*This article contains spoilers about the Ted Lasso show from Apple TV+.
At face value, the concept for Ted Lasso isn’t anything we haven’t seen before. Actually, the argument could be made that its a blatant rip-off of the 1989 film Major League. Basically, a professional sports team owner wants to drive their franchise into the ground for whatever sadistic reason they might have, but a journey of transformation takes place that wrecks the owner’s intentions.
In Ted Lasso, this takes shape as owner Rebecca Welton (Hannah Waddingham) receives an English Premier League Football (Soccer) Club as a part of her divorce settlement with her ex-husband and former team owner Rupert Mannion (Anthony Head). Since this football club was the only thing her ex-husband ever truly loved, Rebecca Welton hires Ted Lasso (Jason Sudeikis) to be the next manager of the club. This is quite a controversial move as it turns out Ted Lasso is an American football coach who recently led the Wichita State Shockers to a Division II College National Football Championship. However, by the end of the season, Rebecca finds her intentions for the football club as transformed as she is because of her time with Ted Lasso.
What does this have to do with YL?
Ted Lasso is the Young Life leader I want to be. During each episode, I found myself amazed at the way he interacted with people with courageous honesty. We saw this early in the show in his implementation of “biscuits with the boss.” Ted promised his boss he would bring her a small box of cookies (biscuits) to start each morning so they could spend intentional time to get to know one another on a personal level. Along with the cookies, he daily asked a meaningful get-to-know-you question like, “What was your first concert?” Ted knows that their relationship will have a significant impact on their football club as well. The real magic of this storyline is that the cookies Ted brings Rebecca actually taste fantastic. Rebecca goes crazy for them, though she wouldn’t let Ted see this weakness. She searches all over the city to find out where Ted is buying these cookies from. However, we learn that Ted schedules time in his week to handmake these cookies himself. And then he neatly organizes them into beautiful little boxes for each day of the week.
WHO DOES THAT?
AND SINCE WHEN DID SUCH A LOVING HUMAN INTERACTION BECOME OKAY FOR TELEVISION?
Such a pure and meaningful interaction almost seems scandalous for a television show. It’s strange to consider that Ted Lasso spends intentional time outside of this interaction, preparing for this interaction. Ted not only spends time making cookies for Rebecca every week, but he also spends time thinking of his daily prompts to get to know her better. Sound familiar? Does it sound like a Young Life leader spending a lot of time driving to a school to only get 5-minutes with kids in the parking lot?
As a staff person, this moment made me think of my own interactions with my committee, the administration of the schools we lead at, as well as the teachers we interact with. I want to be as intentional with those folks as Ted is with Rebecca. I think every person needs someone who loves us enough to make us cookies and ask us about life on a regular basis. Not only do we need that, but how wild would it be if we could be that person for someone else. Intentionality like this with a parent, principal, coach, or teacher at the school you lead at could be the catalyst for Young Life to take off and be established for years to come. Intentionality like this with your team leader or staff person could help create a culture within your team or area that attracts more leaders. Not to mention intentionality with kids.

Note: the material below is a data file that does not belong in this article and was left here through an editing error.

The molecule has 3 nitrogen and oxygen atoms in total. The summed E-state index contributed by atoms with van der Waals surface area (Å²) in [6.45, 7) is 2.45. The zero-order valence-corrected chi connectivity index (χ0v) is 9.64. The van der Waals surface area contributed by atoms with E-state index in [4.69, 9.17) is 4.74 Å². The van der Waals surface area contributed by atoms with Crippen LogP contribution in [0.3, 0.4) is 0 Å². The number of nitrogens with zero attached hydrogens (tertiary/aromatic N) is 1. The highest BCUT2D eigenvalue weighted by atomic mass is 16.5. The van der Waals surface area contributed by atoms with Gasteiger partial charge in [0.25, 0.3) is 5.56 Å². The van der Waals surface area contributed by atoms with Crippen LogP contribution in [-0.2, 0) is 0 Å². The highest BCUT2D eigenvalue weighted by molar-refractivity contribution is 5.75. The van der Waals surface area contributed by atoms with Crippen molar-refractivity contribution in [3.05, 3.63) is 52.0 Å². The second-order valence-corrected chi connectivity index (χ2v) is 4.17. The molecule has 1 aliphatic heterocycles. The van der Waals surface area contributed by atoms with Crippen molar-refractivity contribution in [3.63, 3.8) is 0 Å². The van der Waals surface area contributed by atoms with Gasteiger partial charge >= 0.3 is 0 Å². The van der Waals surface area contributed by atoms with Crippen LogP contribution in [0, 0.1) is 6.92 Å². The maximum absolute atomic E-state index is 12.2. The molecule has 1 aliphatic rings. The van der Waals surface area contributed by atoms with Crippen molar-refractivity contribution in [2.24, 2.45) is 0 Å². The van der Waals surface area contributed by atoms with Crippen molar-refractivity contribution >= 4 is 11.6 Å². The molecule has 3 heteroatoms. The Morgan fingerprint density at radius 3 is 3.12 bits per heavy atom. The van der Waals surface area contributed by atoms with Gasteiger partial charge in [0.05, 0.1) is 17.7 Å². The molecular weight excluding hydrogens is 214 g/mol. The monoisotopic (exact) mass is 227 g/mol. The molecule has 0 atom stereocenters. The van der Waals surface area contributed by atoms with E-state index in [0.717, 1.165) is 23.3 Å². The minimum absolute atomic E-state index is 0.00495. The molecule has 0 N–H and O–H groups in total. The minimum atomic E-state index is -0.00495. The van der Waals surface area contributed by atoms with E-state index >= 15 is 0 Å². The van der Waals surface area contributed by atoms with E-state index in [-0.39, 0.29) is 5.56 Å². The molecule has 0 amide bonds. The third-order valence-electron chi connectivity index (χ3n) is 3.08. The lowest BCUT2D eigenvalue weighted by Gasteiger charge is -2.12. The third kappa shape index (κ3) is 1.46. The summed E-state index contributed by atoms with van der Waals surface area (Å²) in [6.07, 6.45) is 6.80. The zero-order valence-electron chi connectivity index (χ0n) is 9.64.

Person before Player
Another aspect of the show that solidified my suspicion of Ted Lasso being a great Young Life leader was the way he coached. Coaching is something that many Young Life leaders find themselves doing to get face time with students. (Check out this article on “Coaching as Contact Work.“) If you’ve ever coached, you know it’s hard. I’m a pretty good coach from my couch while yelling at the television during a game. But when you’re actually on the sideline it’s a whole different animal. But after watching Ted Lasso, I’ve realized that I have made coaching way harder than it ever needed to be. Ted never worries about results. It’s comical to see a professional coach act so nonchalantly about such a crucial aspect of his job. But Ted believes that the real work is relationships. Ted sees each individual player as a person before they are a player. And Ted sees each player for who they can be, not for who they currently are. He helps each player see and believe the vision he has for them. Ted is willing to go to crazy lengths to prove to each player that they can be the person he believes they can be. And sometimes this includes telling them the hard truth. But even then, it’s refreshing to see such hard truths delivered with tender grace.
Isn’t this what we want to do with our adolescent friends? We want every person we come into contact with to know who God says they are and who they can be.
Points to Jesus
The reason we love Ted Lasso so much is that, in many ways, his character points at Jesus. Ted demonstrates intentionality in relationships, sacrificial love, servant leadership, and laying his life down for others.
Ted Lasso is a new story that simply points us to the example we’ve had all along in the person of Jesus. In this current cultural moment, Jesus is the example our world so badly needs.
In Young Life, we’re about one thing: pointing people to Jesus. And when we see people living like Christ, we’re drawn to it.
Like Rebecca is drawn to biscuits. ||
*Ted Lasso is aimed at a mature audience. Before watching, we encourage you to consult the reviews at Common Sense Media.